Racing to Electrify Warfare: The Global Push for Electromagnetic Cannons

Why did the United States abandon the electromagnetic cannon while China now uses it?

Electromagnetic cannons, also known as railguns, are a tempting option for various armies due to their speed, precision, and lack of reliance on traditional propellants. The recent test of an electromagnetic cannon by the Chinese army has brought attention to this weapon that was once only seen in science fiction. Despite the recent experiment being considered a failure, the weapon’s ability to reach extreme speeds and altitudes using electromagnetic forces showcased its potential.

The concept of electromagnetic cannons dates back to 1918 and has since been a tempting option for various armies. The United States began serious research on electromagnetic cannons in the 1980s, with the Navy leading the charge in developing the technology. The US Navy’s Electromagnetic Railgun project spanned 15 years and saw promising prototypes, but ultimately faced challenges with range, power usage, and barrel wear. The project was officially paused in 2021 as the Navy focused on other technologies.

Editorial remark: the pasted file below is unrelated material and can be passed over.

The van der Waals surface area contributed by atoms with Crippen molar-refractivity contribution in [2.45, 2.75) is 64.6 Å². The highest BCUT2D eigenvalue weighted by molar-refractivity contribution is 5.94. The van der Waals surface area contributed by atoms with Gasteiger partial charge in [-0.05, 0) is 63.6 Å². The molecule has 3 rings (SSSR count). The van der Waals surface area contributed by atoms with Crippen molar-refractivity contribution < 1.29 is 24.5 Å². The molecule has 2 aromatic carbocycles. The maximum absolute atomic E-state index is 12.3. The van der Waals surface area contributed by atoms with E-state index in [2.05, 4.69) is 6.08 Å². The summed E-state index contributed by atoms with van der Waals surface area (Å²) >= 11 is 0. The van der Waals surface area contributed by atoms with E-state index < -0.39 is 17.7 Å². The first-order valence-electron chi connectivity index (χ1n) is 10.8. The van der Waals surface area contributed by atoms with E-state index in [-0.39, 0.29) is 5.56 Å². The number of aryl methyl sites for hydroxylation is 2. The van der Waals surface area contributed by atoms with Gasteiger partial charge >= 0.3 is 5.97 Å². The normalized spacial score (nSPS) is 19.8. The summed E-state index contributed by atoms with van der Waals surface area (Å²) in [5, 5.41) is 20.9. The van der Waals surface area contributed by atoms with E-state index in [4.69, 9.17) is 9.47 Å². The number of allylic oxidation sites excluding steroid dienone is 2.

China has recently made significant advancements in developing their own electromagnetic cannon, potentially solving the wear issue faced by the United States. Other countries like India, Germany, France, the United Kingdom, and Japan are also actively developing their own electromagnetic cannons. With countries around the world advancing in electromagnetic cannon technology, it is becoming increasingly competitive as nations race to create the most advanced weapon.

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